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1 14th October 10:18
mark k
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Posts: 1
Default Future Iraqi leader spurns US (id)


http://www.news.scotsman.com/international.cfm?id=811362003

Sun 27 Jul 2003

Future Iraqi leader spurns US

Ian Mather


AMERICA'S favourite to become the leader of a new democratic Iraq
has moved to distance himself from the US following the deaths of
Saddam Hussein's two sons last week.

In an interview with Scotland on Sunday, Dr Adnan Pachachi, acting
head of the US-backed Iraqi Governing Council, even indicated that
the Iraqi people might take up arms against the Americans were it
not for the fact that they were 'tired' of war.

Only two weeks after the council came into existence at the behest
of the US, Pachachi - in London on his way to Baghdad after
addressing the United Nations in New York - issued a stream of
criticisms of the United States' role in Iraq.

Speaking about the deaths of Uday and Qusay Hussein during a fierce
gunbattle with American troops in Mosul, he said: "The previous
regime was based on a family organisation surrounding Saddam. So
killing the two sons means that the neck has been cut. But we would
have preferred it if they had been captured. Killing is not our
preferred option."

The council wanted to set up its own tribunal to try members and
supporters of the former regime, he said.

Pachachi, the favourite candidate of the US State Department, is
already thinking ahead to a future election, which he hopes to win
and go on to become prime minister.

'Iraqis are tired after three wars and don't want to start another'

He knows that his close identification with the Americans is likely
to be the kiss of death among Iraqi voters.

Unlike the Americans and the British, who refer to their military
presence in Iraq as the 'Coalition Authority', Pachachi talks about
the occupation of his native country.

One of the first acts of the council was to declare April 9, the
anniversary of the day that Saddam's statue was toppled, a national
holiday. But Pachachi said he already regretted this "possibly hasty
decision".

He added: "The occupation of Iraq started on March 20 when the
coalition forces crossed the border, not on April 9. So it's not a
national holiday for the occupation, it's a national holiday for the
fall of the regime.

"In any case, there needs to be a law before the new national day
becomes official and such a law has not been enacted yet."

Mystery surrounds the status of his principal rival for the
leadership of the council, Ahmed Chalabi, head of the Iraqi National
Congress, who is said to have support from the US Pentagon.

The two men sat side by side at a press conference in New York and
declared that they were "colleagues".

But it was Pachachi who addressed the Security Council and then met
Prime MinisterTony Blair in London. Chalabi also failed to appear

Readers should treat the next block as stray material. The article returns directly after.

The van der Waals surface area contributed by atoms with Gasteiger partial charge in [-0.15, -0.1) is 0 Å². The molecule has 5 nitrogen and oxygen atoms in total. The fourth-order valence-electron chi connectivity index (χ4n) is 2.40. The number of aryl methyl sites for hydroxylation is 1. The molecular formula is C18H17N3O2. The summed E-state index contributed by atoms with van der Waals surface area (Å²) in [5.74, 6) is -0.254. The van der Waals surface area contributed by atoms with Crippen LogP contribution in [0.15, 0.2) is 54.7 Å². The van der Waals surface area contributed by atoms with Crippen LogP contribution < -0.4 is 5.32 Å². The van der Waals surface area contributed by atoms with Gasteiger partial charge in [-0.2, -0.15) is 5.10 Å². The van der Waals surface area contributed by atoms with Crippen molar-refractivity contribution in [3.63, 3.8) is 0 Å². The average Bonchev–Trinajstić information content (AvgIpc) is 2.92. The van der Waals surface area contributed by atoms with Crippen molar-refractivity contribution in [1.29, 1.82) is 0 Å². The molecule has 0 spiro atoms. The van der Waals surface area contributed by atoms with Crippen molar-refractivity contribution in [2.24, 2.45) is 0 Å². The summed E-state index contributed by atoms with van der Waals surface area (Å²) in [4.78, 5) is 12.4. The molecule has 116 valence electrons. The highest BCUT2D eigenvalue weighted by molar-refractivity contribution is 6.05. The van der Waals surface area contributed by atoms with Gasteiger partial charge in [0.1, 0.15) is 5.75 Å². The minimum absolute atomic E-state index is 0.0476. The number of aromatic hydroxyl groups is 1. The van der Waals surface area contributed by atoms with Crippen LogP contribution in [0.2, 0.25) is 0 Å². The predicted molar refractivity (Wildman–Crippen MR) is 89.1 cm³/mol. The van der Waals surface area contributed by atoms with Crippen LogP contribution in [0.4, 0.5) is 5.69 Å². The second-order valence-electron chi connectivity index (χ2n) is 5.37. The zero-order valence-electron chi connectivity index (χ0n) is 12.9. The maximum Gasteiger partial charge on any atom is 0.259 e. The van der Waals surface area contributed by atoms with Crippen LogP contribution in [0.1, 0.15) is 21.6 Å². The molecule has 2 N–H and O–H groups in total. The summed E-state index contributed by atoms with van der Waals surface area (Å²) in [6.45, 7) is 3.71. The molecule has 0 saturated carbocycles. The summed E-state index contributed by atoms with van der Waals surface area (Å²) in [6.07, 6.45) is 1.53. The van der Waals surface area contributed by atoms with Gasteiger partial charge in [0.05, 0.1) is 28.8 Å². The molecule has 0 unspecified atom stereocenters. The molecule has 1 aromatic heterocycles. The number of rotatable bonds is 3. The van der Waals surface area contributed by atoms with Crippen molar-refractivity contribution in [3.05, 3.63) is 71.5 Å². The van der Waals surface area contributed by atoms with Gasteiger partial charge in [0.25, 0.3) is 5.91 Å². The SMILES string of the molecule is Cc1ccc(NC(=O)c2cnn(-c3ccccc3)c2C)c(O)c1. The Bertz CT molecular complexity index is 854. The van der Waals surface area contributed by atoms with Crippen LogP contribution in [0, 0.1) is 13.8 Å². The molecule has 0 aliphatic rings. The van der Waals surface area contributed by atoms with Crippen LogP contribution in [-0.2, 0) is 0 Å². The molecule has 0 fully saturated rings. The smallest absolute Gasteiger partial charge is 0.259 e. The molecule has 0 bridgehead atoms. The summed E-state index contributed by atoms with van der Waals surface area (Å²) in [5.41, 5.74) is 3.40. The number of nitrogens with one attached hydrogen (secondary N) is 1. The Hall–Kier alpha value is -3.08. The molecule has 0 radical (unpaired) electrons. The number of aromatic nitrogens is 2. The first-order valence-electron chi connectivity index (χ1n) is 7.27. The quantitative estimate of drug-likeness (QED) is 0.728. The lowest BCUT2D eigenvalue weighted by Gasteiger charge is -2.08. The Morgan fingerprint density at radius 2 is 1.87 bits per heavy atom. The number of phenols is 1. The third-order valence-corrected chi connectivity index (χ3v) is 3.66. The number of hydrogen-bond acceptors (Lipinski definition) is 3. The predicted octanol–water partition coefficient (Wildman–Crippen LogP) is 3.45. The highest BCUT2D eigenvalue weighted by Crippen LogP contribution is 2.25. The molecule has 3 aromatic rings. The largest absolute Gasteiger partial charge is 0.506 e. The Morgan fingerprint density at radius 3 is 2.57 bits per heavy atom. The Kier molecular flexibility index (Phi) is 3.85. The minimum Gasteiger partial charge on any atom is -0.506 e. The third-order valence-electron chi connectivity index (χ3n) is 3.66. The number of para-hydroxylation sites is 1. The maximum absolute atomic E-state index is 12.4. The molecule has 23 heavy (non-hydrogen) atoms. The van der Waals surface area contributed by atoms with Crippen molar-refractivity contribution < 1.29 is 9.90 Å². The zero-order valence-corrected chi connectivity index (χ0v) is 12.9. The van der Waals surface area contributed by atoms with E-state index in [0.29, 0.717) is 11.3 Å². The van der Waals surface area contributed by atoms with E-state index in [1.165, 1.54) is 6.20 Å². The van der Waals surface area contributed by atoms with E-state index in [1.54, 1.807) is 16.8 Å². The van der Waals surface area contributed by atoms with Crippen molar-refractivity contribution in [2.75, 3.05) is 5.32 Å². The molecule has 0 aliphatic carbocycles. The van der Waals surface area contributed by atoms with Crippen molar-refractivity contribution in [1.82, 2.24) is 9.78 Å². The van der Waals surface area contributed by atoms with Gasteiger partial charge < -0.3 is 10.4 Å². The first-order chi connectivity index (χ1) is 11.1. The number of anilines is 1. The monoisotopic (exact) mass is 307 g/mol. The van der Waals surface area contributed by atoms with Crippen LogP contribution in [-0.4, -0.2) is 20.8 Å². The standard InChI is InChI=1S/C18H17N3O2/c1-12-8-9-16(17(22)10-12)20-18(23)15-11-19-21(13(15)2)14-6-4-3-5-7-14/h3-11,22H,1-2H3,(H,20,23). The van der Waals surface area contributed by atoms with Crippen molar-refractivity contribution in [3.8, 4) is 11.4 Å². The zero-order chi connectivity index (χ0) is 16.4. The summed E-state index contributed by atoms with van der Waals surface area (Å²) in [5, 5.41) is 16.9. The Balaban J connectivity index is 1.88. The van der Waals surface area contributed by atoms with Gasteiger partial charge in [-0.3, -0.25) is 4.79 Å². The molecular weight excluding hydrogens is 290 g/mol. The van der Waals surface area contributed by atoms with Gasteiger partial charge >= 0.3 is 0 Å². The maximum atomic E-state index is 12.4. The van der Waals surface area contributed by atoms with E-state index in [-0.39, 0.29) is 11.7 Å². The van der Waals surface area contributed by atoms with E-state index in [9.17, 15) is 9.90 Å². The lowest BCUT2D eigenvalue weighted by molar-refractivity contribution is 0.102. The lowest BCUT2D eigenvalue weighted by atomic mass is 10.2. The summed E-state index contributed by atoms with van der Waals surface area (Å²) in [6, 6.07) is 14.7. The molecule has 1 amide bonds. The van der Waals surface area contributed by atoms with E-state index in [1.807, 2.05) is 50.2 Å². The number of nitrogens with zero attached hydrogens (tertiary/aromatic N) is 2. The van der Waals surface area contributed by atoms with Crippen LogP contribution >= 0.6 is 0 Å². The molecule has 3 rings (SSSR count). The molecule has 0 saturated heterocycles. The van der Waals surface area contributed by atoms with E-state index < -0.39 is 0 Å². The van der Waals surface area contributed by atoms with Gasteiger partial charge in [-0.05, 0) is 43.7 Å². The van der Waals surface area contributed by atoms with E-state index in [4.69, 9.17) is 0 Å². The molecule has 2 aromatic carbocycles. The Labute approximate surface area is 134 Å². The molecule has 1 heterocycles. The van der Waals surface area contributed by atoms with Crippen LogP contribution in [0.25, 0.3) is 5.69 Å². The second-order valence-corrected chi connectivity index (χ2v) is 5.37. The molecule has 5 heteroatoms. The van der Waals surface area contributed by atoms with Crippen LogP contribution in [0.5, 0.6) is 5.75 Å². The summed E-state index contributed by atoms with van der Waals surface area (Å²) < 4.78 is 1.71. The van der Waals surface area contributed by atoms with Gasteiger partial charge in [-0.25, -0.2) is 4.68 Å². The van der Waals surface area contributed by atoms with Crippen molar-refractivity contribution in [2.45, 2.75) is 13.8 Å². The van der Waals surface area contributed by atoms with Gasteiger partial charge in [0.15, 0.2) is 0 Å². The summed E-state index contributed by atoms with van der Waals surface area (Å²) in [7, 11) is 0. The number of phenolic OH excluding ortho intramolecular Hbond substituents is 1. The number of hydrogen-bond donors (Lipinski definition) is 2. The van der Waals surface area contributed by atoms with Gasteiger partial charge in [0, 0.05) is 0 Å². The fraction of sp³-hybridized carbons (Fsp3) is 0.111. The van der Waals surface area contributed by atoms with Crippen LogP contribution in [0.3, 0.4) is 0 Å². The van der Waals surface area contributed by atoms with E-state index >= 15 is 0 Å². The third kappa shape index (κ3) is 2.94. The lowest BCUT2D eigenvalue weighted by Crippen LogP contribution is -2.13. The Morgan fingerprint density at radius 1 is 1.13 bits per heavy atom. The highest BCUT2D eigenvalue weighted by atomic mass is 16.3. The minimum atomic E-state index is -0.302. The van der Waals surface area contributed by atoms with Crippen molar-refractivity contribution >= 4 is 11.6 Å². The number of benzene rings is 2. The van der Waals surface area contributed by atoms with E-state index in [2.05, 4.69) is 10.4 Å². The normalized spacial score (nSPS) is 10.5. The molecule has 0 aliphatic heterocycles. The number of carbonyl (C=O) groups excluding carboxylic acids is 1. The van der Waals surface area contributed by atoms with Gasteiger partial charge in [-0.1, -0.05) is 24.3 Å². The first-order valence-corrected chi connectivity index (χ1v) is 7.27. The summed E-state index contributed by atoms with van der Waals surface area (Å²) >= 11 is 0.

with the Iraqi delegation in London.

All the Governing Council members were approved by Paul Bremer, the
US civilian administrator for Iraq, and all the council's decisions
must ultimately be approved by him.

Critics complain that the council is drawn largely from groups which
were previously based outside Iraq.

Pachachi, aged 80, a former foreign minister in a pre-Saddam
government, has lived in Abu Dhabi for 30 years, where he is an
adviser to the government.

But he is eager to explain: "This is a council of Iraqis chosen by
Iraqis after very extensive consultations.

"It was not appointed by the foreign authority. Most of the council
members are sacrificing a life of peace and comfort to go to Iraq,
which is in a lawless state. We are far more legitimate than some of
the regimes that the Iraqis have supported in the past."

To escape from the electoral embarrassment of appearing to be too
close to the Americans, Pachachi and the council are desperate to
"internationalise" the presence of foreign troops in Iraq and reduce
the American profile.

"Right from the very beginning I wanted the UN to have a central
role," Pachachi said.

"I said immediately after the collapse of the regime that the
Secretary General (Kofi Annan) should appoint a special
representative to oversee the whole process. Unfortunately this did
not happen and we have to deal with a situation where a huge US army
is in Iraq, and also the British.

"One way to deal with this would be not to co-operate, but the Iraqi
people are tired after three wars and don't want to start another
one."

He said there was the possibility of another UN resolution on
increasing its involvement and he hoped this would happen as soon as
possible.

"Even the US is coming round to the idea of giving the UN a greater
role. But this will take a long time, and it could give the
opportunity for some states to complicate the situation."

The immediate tasks of the Governing Council were to restore law and
order, public services, employment and economic stability by
introducing a new Iraqi currency, he said.

"We think that the best way is to increase the number of police and
give them training. Unfortunately, the police were perceived by the
Iraqi people as agents of the previous regime and were extremely
corrupt."

He condemned the violence against American and British troops, which
last week cost the lives of another 14 American soldiers, the
biggest death toll in one week since the end of the fighting.

"These are sporadic acts of violence against the Americans and also
against other Iraqis," he said.

"They think that by continuing they are going to force the Americans